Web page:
Voluntary Redundancy occurs when an employer, faced with a situation where s/he requires a smaller workforce, asks for volunteers for redundancy. The people who then volunteer for redundancy are, if they fulfil the normal conditions, eligible for statutory redundancy. There must be a genuine redundancy situation in the first place. Persons who take a voluntary redundancy are entitled to claim Jobseekers Benefit, and cannot be disqualified from seeking to claim Jobseekers Benefit because they volunteered for redundancy. If you are under 55 and get a redundancy payment of more than €50,000 you can be disqualified from claiming Jobseeker's Benefit for up to 9 weeks – contact the INOU on (01) 856 0088 for more information.

Very often voluntary redundancy offers can include an additional, or ex-gratia, payment on top of your statutory redundancy payment. If you have been offered voluntary redundancy and refuse to accept it, you may be made compulsory redundant at a later stage. If this occurs you may only have entitlement to receive the statutory redundancy payment, without any additional or ex-gratia payment that may have been paid to those who accepted voluntary redundancy.

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Redundancy and the Universal Social Charge

Statutory redundancy payments are exempt from the USC. In addition, exgratia redundancy payments in excess of the statutory redundancy amount are exempt from income tax, and therefore also the USC, up to certain limits.

These limits are up to €10,160 plus €765 per complete year of service in excess of the statutory redundancy. The basic exemption can be further increased by up to €10,000 if the person is not a member of an occupational pension scheme and has not received a redundancy payment in the last 10 years. There is a lifetime tax exempt limit of €200,000 on ex-gratia payments.

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What we do:

The INOU are recognised as experts in the field of Welfare Rights and Welfare to Work information provision. We provide Welfare Rights information and advocacy services to

  • individual unemployed people
  • people in receipt of Social Welfare payments
  • individuals, organisations and groups working with people facing social exclusion.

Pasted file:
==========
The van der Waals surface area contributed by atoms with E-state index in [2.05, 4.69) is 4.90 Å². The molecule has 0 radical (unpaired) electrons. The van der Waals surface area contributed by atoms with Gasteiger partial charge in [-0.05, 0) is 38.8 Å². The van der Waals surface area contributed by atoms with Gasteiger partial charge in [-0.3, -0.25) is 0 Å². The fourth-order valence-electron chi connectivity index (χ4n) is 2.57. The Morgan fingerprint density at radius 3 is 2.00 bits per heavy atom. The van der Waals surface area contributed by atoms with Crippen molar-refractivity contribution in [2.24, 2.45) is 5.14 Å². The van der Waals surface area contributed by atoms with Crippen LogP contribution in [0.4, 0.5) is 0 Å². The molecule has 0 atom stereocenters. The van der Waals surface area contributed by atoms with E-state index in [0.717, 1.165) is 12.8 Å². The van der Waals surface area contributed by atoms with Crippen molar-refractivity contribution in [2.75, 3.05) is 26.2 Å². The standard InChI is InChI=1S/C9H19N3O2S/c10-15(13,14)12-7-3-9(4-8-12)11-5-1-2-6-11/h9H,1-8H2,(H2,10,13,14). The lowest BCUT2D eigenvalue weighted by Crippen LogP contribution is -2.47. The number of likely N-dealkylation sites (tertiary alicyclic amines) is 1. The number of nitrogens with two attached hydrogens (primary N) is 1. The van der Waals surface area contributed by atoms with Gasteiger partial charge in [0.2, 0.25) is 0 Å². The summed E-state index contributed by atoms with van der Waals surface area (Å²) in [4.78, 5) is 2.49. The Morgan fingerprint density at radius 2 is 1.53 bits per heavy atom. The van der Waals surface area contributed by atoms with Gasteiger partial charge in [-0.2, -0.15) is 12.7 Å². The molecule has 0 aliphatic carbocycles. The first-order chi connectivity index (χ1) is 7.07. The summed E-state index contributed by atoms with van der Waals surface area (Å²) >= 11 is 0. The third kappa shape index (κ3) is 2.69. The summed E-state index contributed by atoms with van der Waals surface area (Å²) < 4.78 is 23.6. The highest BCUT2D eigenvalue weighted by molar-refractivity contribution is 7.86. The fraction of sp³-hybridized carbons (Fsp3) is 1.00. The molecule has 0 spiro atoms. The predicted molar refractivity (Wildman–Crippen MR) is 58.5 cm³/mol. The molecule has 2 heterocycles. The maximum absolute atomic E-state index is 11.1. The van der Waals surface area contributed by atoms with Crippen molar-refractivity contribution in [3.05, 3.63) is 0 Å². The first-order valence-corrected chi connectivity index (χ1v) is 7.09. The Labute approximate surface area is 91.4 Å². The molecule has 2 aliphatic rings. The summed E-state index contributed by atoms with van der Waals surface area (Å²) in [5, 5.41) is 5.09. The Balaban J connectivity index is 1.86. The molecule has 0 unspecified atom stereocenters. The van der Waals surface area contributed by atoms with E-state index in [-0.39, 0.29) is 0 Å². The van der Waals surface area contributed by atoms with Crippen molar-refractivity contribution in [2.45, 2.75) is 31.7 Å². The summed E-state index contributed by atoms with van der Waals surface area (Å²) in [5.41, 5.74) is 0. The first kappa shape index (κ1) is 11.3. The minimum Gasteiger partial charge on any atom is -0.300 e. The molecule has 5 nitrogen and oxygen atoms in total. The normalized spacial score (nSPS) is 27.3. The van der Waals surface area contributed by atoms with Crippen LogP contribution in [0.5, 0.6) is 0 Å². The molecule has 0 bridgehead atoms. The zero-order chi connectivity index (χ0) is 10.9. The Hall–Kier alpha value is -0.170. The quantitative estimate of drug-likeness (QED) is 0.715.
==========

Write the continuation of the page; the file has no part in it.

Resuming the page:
The aim of our service is to ensure that unemployed people, and those in receipt of Social Welfare payments seeking to return to employment, have access to comprehensive Welfare Rights information and advocacy services, directly from the INOU or through our network of Welfare Rights providing affiliates around the country.

As part of our service we provide:

Our service is:

  • Free - there is no charge or cost involved in using our Information and Advocacy Services, including preparing appeals and representation at Social Welfare Appeals
  • Confidential - we treat your personal information in the strictest confidence and will not disclose any personal information to any individual or organisation without your express permission and approval
  • Impartial -  we treat all people and groups equally and equitably

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What we can provide information on:

We can provide information and assistance with issues such as;

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Contact Us:

Telephone:

You can speak, in complete confidence, to an Information Officer in the Information and Advocacy  section directly at 01 - 856 0088 , Monday - Friday 9.30 am to 5.00 pm.

Online:

Use the online Contact Us form on the INOU website - click here

E-mail:

You can send your query directly to us by e-mail at welfare@inou.ie 

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Join the INOU - its FREE!

We welcome applications for membership from individual unemployed people. Benefits of membership include:

  • A FREE copy of the comprehensive welfare rights, training, education and jobseeking publication, Working For Work
  • Access to the INOU's FREE , expert, confidential and impartial Welfare Rights Information services
  • A copy of the INOU's e-mailed newsletter, the E-Bulletin
  • An e-mail copy of the latest "Information Update" items as they are published
  • An invitation to an introductory meeting in the INOU
  • Invitations to meetings with other INOU Individual Members every six weeks to two months

For more information on becoming an individual member - click here .

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Useful Links:

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Last Updated: 08/03/2018